June 1, 2007

PBS' Gwen Ifill to Deliver Higginbotham Lecture at the June 7 Quarterly Meeting and Luncheon

width=90,height=130 Gwen Ifill, moderator and managing editor of PBS' "Washington Week" and senior correspondent for "The NewsHour with Jim Lehrer," will deliver the Judge A. Leon Higginbotham Jr. Memorial Public Interest Lecture at the Association's Thursday, June 7 Quarterly Meeting and Luncheon. Read more...

YLD to Host "Philly GenNext" 20/20 Luncheon on Wednesday, June 13

width=90,height=130 On Wednesday, June 13, the YLD will host a 20/20 luncheon and panel discussion titled "Philly GenNext." The goal of the panel is to discuss what Philadelphia needs to do to become the "Next Great City" and how the participating organizations are contributing toward that effort.

The discussion will be moderated by Mark Schweiker, President of the Greater Philadelphia Chamber of Commerce. Panelists include: Jon Hermann of Campus Philly, Robert Nix of the Police Advisory Commission, Greg Goldman of Wireless Philadelphia, Peggy Amsterdam of the Greater Philadelphia Cultural Alliance and Gerald Furgione of Philly CarShare.

The program begins at 11:45 a.m. in the 11th Floor Conference Center. Lunch will be sponsored by Magna Legal Services, but you must RSVP to attend the program.

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PBS' Gwen Ifill to Deliver Higginbotham Lecture at the June 7 Quarterly Meeting and Luncheon

Gwen Ifill, moderator and managing editor of PBS' "Washington Week" and senior correspondent for "The NewsHour with Jim Lehrer," will deliver the Judge A. Leon Higginbotham Jr. Memorial Public Interest Lecture at the Association's Thursday, June 7 Quarterly Meeting and Luncheon.

A lifelong champion of individual rights, Judge Higginbotham had a legal career that spanned nearly half a century. Since Marian Wright Edelman, founder and president of the Children's Defense Fund, delivered the first Higginbotham lecture in 1999, notables such as Juan Williams, Charles J. Ogletree, Chaka Fattah, Cornel West and Kweisi Mfume have filled the role. New members of the Association's 50-, 60-, 65- and 70-Year Clubs will also be honored at the event. The Year Clubs recognize attorneys who have been practicing law for 50 years or more.

Ifill is frequently asked to moderate debates in national elections, most recently the Vice Presidential debate during the 2004 election. She spent several years as a Washington Week panelist before taking over the moderator's chair in October 1999.

Registration is available here.

It's Not About Who You Know, It's About How Well You Know Them by Lisa Goldstein

Love thy neighbor as thyself, but choose your neighborhood. -Louise Beal

About two years ago I started coaching a young lawyer in a midsized law firm. The lawyer was doing a tremendous amount of "networking", attending various young professional events in the city. However, the lawyer found that although he knew a lot of people, after three years of "networking", he had not received one single piece of business.

As part of my coaching process, I ask each lawyer I coach to fill out a detailed questionnaire regarding his or her goals, expertise, personnel and professional strengths, weaknesses and passions. This young lawyer's answers stated that he was a general commercial litigator. He had no particular outside interests or hobbies. He had entered the practice of law because he believed that it could be a lucrative field. He described himself as a "nice guy". His ideal client was any client that would pay for his services.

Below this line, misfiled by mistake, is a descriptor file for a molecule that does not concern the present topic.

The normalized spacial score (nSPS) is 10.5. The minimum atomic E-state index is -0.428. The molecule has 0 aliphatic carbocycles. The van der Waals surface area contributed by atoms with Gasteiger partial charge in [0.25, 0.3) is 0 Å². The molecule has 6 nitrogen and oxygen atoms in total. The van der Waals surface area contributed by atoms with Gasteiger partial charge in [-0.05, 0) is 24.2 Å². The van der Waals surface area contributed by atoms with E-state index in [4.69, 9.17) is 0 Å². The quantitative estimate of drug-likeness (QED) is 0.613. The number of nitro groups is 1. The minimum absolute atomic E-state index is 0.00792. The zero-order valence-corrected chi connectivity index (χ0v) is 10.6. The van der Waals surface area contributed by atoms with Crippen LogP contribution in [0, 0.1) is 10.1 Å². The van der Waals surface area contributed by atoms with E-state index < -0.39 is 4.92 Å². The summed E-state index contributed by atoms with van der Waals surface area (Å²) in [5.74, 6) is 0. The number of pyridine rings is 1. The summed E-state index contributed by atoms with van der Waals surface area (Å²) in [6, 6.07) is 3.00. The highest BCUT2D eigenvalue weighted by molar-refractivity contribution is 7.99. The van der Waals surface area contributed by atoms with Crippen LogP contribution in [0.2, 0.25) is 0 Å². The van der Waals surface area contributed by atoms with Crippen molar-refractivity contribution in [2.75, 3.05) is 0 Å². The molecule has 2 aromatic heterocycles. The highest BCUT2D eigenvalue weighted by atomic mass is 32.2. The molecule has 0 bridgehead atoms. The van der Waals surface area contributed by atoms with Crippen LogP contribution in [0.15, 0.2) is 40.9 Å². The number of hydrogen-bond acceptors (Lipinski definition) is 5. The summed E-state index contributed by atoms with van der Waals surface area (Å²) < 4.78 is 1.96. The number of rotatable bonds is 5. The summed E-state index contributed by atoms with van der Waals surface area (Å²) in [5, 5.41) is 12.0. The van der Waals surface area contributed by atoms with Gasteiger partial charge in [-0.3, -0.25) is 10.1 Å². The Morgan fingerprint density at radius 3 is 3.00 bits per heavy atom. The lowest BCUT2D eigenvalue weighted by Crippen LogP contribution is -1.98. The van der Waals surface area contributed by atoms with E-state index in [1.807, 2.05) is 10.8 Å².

When I first met with the young lawyer to review his questionnaire responses he did not understand why his "networking" efforts were not working. His contact list contained over 1,000 names. He was "out there" at least two nights a week. Everyone knew he was a lawyer at a midsized firm.

I asked the young lawyer to examine his relationships with the 1,000 contacts. How well did he really know each of the contacts? Our discussion revealed that for about 900 of the "contacts", the relationship did not really go beyond the business card exchange. They had exchanged cards, and his personal knowledge about those individuals was limited to the information on the business card.

He considered about 100 of the contacts to be friends or business acquaintances. I asked him when he had last met with any of those 100 contacts to find out what legal concerns were affecting their business lives. He stated that he had never done this. After all, "they knew what he did for a living, and they would call him when they had a legal issue".

I encouraged him to take a closer look at those 100 contacts. Other than the potential to be "paying clients", which contacts would he enjoy working with most? What types of companies did they work for? What types of litigation were most likely to arise at their companies? We developed a new set of criteria based upon his skill sets, and implemented a strategy where he would select the "contacts" that met this criteria. He started with the 100 friends and developed a targeted strategy beyond that. We planned an approach where he would take his time to create mutually beneficial business relationships that would turn his "contacts" into clients while helping him to narrow his area of expertise based upon their business needs.

Today, I am proud to say that the young lawyer has exceeded his two- year goal. He is also a lot happier in his career because he is beginning to solve problems for clients with whom he really enjoys working.

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